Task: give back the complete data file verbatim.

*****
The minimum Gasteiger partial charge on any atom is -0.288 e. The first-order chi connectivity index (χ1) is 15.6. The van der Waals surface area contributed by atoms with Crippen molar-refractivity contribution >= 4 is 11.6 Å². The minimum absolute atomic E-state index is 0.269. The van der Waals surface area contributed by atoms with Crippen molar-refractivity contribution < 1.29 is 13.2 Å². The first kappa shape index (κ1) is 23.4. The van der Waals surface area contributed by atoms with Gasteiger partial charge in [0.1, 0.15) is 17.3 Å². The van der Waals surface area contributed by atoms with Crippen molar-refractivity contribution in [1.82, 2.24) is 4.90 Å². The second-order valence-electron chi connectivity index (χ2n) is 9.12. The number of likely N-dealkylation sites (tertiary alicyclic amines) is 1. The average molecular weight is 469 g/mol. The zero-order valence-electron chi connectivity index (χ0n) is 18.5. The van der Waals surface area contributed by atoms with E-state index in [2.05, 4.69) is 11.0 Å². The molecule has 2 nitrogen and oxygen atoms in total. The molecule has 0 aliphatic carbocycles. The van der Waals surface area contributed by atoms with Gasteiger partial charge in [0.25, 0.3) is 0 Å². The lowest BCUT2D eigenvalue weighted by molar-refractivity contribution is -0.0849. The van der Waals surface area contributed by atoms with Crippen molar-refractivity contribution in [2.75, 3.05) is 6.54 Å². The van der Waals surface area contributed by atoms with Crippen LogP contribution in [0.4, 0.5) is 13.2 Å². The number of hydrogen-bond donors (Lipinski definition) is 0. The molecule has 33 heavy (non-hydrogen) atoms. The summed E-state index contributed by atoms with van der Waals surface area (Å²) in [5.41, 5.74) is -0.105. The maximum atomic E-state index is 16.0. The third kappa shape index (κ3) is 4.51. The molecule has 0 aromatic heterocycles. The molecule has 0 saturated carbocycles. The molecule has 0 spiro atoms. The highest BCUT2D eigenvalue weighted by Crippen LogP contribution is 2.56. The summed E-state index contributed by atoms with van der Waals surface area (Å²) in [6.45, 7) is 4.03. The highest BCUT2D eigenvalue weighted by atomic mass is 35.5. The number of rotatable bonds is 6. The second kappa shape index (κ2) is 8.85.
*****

The minimum Gasteiger partial charge on any atom is -0.288 e. The first-order chi connectivity index (χ1) is 15.6. The van der Waals surface area contributed by atoms with Crippen molar-refractivity contribution >= 4 is 11.6 Å². The minimum absolute atomic E-state index is 0.269. The van der Waals surface area contributed by atoms with Crippen molar-refractivity contribution < 1.29 is 13.2 Å². The first kappa shape index (κ1) is 23.4. The van der Waals surface area contributed by atoms with Gasteiger partial charge in [0.1, 0.15) is 17.3 Å². The van der Waals surface area contributed by atoms with Crippen molar-refractivity contribution in [1.82, 2.24) is 4.90 Å². The second-order valence-electron chi connectivity index (χ2n) is 9.12. The number of likely N-dealkylation sites (tertiary alicyclic amines) is 1. The average molecular weight is 469 g/mol. The zero-order valence-electron chi connectivity index (χ0n) is 18.5. The van der Waals surface area contributed by atoms with E-state index in [2.05, 4.69) is 11.0 Å². The molecule has 2 nitrogen and oxygen atoms in total. The molecule has 0 aliphatic carbocycles. The van der Waals surface area contributed by atoms with Gasteiger partial charge in [0.25, 0.3) is 0 Å². The lowest BCUT2D eigenvalue weighted by molar-refractivity contribution is -0.0849. The van der Waals surface area contributed by atoms with Crippen molar-refractivity contribution in [2.75, 3.05) is 6.54 Å². The van der Waals surface area contributed by atoms with Crippen LogP contribution in [0.4, 0.5) is 13.2 Å². The number of hydrogen-bond donors (Lipinski definition) is 0. The molecule has 33 heavy (non-hydrogen) atoms. The summed E-state index contributed by atoms with van der Waals surface area (Å²) in [5.41, 5.74) is -0.105. The maximum atomic E-state index is 16.0. The third kappa shape index (κ3) is 4.51. The molecule has 0 aromatic heterocycles. The molecule has 0 saturated carbocycles. The molecule has 0 spiro atoms. The highest BCUT2D eigenvalue weighted by Crippen LogP contribution is 2.56. The summed E-state index contributed by atoms with van der Waals surface area (Å²) in [6.45, 7) is 4.03. The highest BCUT2D eigenvalue weighted by atomic mass is 35.5. The number of rotatable bonds is 6. The second kappa shape index (κ2) is 8.85.